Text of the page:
The grantor retained annuity trust (GRAT) is an estate planning technique that can be used to transferfuture appreciation to family members, or others, free of gift and estate taxes provided the grantor survives the trust term.
TRUST ESTABLISHED. In order to implement a GRAT, the grantor creates an irrevocable trust for a specified number of years, names his children as trust beneficiaries, and transfers to the trust property that has a potential for substantial appreciation. The grantor retains the right to receive, for the term of the GRAT, a “qualified annuity interest” based on either a specified sum or fixed percentage of the initial value of the property transferred to the trust. This annuity is mandatory and must be paid at least annually. The annual payment may be increased, provided the increase is not greater than 120 percent of the prior year’s payment. Additional contributions to the GRAT are not permitted.
Only the value of the remainder interest payable to the trust beneficiaries is subject to the gift tax. This value is determined by subtracting from the fair market value of the property transferred to the trust the present value of the annuity retained by the grantor. The value of this annuity is increased by a longer-term trust, larger annuity payments, and lower assumed interest rate used to make the present value calculation. To summarize, gift tax exposure is reduced if the present value of the retained annuity is increased and the value of the remainder interest is decreased:
Exposure to Gift Tax Value of Retained Annuity Value of Remainder Interest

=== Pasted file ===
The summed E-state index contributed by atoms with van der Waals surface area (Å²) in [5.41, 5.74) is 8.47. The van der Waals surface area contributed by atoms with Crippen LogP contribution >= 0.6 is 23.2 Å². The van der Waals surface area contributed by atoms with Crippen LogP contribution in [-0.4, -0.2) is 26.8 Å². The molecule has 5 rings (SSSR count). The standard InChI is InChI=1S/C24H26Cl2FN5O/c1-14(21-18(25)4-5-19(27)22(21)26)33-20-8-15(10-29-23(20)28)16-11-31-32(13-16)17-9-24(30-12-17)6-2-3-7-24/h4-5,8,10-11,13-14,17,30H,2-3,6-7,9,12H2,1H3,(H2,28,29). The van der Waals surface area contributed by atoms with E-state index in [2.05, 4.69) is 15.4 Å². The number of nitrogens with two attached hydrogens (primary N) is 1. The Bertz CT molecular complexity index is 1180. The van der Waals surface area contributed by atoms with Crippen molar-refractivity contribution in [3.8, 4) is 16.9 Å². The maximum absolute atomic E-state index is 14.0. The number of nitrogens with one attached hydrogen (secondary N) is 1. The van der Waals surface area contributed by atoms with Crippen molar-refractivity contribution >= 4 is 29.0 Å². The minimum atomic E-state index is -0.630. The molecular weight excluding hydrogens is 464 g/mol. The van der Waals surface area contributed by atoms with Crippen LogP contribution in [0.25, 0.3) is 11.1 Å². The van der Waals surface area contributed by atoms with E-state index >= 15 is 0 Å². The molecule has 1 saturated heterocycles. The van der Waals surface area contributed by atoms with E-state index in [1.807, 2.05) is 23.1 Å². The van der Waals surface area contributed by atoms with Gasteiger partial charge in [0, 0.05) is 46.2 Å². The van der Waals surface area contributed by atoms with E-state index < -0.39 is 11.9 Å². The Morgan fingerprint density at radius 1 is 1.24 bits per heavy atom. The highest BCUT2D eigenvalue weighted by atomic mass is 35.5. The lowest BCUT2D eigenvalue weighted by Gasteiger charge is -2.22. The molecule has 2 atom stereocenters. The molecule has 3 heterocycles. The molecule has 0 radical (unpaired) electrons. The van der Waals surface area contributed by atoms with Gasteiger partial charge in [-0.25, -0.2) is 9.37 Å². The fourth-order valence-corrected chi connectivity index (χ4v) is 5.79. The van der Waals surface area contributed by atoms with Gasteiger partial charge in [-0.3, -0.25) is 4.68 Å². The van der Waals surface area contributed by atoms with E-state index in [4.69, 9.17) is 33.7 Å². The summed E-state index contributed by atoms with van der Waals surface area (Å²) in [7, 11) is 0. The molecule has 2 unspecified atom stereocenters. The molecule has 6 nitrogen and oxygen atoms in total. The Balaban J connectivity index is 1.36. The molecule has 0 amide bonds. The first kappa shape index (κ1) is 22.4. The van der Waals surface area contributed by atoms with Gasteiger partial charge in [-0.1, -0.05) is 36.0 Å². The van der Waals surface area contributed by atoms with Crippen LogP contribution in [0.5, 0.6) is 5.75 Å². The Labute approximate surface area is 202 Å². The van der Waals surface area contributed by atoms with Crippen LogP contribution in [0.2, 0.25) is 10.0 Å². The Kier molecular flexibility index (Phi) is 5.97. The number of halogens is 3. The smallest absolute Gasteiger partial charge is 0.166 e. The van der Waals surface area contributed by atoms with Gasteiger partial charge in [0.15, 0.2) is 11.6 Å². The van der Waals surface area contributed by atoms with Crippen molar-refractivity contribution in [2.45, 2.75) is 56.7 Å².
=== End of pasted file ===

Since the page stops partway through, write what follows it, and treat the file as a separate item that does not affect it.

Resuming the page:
DURING TRUST TERM. Tax-free annuity payments are made to the grantor. Trust assets may be used to make these payments. For federal tax purposes the GRAT is considered a grantor trust, meaning that the grantor pays taxes on all trust income. Should the grantor die before the end of the trust term, the annuity payments continue to be made to the Grantor’s Estate and the property is subject to estate taxes.
AT END OF TRUST TERM. Any property remaining in the trust, including appreciation and earnings, is paid to the trust beneficiaries (i.e., the remainder interest). Provided the grantor lives to the end of the trust term (and does not die within 3 years of the transfer), this property is not subject to estate taxes.
Information required for analysis & proposal
1. Fair market value of property transferred to trust (provide appropriate appraisals).
2. Term of trust (in years).
3. Annuity to be paid (as dollar amount or percent of initial trust value).
4. Payment frequency (annually, semiannually, quarterly, or monthly).
5. Increase in annuity as a percent, if any (not to exceed 120 percent of prior year).
6. Age of grantor (if grantor retains reversion).
7. Date of transfer to trust (needed to set payment dates and determine Section 7520 interest rate as published monthly by IRS).